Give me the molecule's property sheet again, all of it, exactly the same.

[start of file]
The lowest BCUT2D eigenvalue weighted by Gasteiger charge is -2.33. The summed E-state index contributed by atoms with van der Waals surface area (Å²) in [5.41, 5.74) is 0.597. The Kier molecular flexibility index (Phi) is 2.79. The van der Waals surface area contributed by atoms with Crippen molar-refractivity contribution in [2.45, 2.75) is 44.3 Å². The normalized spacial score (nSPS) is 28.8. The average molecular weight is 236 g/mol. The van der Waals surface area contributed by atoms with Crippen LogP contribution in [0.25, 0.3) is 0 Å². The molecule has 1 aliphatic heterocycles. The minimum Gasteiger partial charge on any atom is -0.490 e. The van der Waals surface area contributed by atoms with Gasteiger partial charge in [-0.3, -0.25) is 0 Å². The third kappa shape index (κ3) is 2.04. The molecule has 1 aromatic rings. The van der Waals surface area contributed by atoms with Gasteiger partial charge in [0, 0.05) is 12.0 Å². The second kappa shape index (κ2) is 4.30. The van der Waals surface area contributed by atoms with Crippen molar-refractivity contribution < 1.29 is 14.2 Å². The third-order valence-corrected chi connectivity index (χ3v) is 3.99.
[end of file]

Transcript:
The lowest BCUT2D eigenvalue weighted by Gasteiger charge is -2.33. The summed E-state index contributed by atoms with van der Waals surface area (Å²) in [5.41, 5.74) is 0.597. The Kier molecular flexibility index (Phi) is 2.79. The van der Waals surface area contributed by atoms with Crippen molar-refractivity contribution in [2.45, 2.75) is 44.3 Å². The normalized spacial score (nSPS) is 28.8. The average molecular weight is 236 g/mol. The van der Waals surface area contributed by atoms with Crippen LogP contribution in [0.25, 0.3) is 0 Å². The molecule has 1 aliphatic heterocycles. The minimum Gasteiger partial charge on any atom is -0.490 e. The van der Waals surface area contributed by atoms with Gasteiger partial charge in [-0.3, -0.25) is 0 Å². The third kappa shape index (κ3) is 2.04. The molecule has 1 aromatic rings. The van der Waals surface area contributed by atoms with Gasteiger partial charge in [0, 0.05) is 12.0 Å². The second kappa shape index (κ2) is 4.30. The van der Waals surface area contributed by atoms with Crippen molar-refractivity contribution < 1.29 is 14.2 Å². The third-order valence-corrected chi connectivity index (χ3v) is 3.99.